Why Is Glare A Visible Disability For Drivers? 

Glare can be broken down into four types: dazzling, scotomatic (like a camera flash), discomfort, and disability. Glare sources such as a car’s headlights are partly scattered in the eye. When this happens, it creates a veil of light that lies on top of the image on the retina. This is known as retinal stray light. This glare sensation depends on the amount of glare brightness and glare sensitivity of their eyes. 

Disability glare happens when intraocular retinal stray light lowers visibility and visual performance. This stray light can appear from light scatter in the cornea, lens, and vitreous. The most common causes are corneal opacities, cataract, and asteroid hyalosis. It is very different from discomfort glare, which can be alleviated with sunglasses or glare filters.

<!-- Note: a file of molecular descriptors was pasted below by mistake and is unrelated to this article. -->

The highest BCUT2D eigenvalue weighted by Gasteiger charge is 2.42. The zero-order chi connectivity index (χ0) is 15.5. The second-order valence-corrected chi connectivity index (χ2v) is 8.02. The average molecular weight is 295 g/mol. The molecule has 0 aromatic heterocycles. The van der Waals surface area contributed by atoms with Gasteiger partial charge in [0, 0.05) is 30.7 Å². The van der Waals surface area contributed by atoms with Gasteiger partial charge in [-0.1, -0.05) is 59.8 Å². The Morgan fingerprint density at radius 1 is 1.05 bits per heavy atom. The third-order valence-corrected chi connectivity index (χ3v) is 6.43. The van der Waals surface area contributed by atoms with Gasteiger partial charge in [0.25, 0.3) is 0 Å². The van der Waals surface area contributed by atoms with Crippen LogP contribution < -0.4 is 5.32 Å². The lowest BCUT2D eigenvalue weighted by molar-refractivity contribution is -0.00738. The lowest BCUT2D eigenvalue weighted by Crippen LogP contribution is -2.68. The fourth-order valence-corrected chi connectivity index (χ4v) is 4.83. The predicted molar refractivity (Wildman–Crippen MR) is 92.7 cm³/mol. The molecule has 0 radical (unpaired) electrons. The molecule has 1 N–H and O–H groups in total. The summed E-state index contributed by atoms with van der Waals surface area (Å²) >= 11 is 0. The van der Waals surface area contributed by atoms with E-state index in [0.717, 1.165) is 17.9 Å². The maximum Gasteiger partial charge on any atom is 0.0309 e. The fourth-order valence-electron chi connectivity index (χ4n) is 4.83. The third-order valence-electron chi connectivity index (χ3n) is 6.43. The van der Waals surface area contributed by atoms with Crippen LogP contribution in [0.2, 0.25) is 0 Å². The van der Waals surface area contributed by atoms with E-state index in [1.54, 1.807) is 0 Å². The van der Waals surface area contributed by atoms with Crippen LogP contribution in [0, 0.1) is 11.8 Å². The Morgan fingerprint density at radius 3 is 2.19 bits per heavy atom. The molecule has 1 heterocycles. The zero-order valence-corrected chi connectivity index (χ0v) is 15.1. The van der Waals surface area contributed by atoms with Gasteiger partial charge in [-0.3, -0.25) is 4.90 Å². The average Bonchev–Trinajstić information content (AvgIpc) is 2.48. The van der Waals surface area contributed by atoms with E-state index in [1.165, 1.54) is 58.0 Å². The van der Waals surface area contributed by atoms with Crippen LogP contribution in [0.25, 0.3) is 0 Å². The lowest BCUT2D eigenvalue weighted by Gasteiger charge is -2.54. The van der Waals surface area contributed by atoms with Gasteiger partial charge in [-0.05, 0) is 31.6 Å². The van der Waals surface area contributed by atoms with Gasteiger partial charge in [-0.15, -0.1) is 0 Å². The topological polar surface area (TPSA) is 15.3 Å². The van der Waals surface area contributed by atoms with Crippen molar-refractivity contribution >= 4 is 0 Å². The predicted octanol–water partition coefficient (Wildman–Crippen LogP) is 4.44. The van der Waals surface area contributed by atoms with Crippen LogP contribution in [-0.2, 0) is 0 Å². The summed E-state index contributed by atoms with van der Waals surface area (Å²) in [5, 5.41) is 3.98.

A few younger people have some retinal stray light, which drastically increases with age, doubles at the age of 65 and even triples at 77 years of age. A study conducted with 2,422 drivers from five Europeans countries revealed that almost one-third of those aged 75 years and older had a disability glare or a fourfold increase in stray light. 

Can You Drive With Cataracts? 

As the specialists at Excel Laser Vision Institute who perform cataract surgery in Los Angeles will tell you, all types of cataracts will increase stray light, and these effects of retinal stray light are probably a patient’s first symptoms as their cataracts begin to develop. However, every individual person’s cataract is different, and when it is in its early stages it could be so small that it does not affect your vision. You might be able to drive for several years if you do not suffer from any other medical condition. 

Unfortunately, in the long run, cataracts will get worse and cloud your eye lens even more, which will result in dull and blurry vision. Driving with cataracts isn’t easy and you might have to work out the best times for you to drive when your vision isn’t affected; for instance, avoid driving in rainy conditions, at night, rainy weather at night, or driving into the setting sun.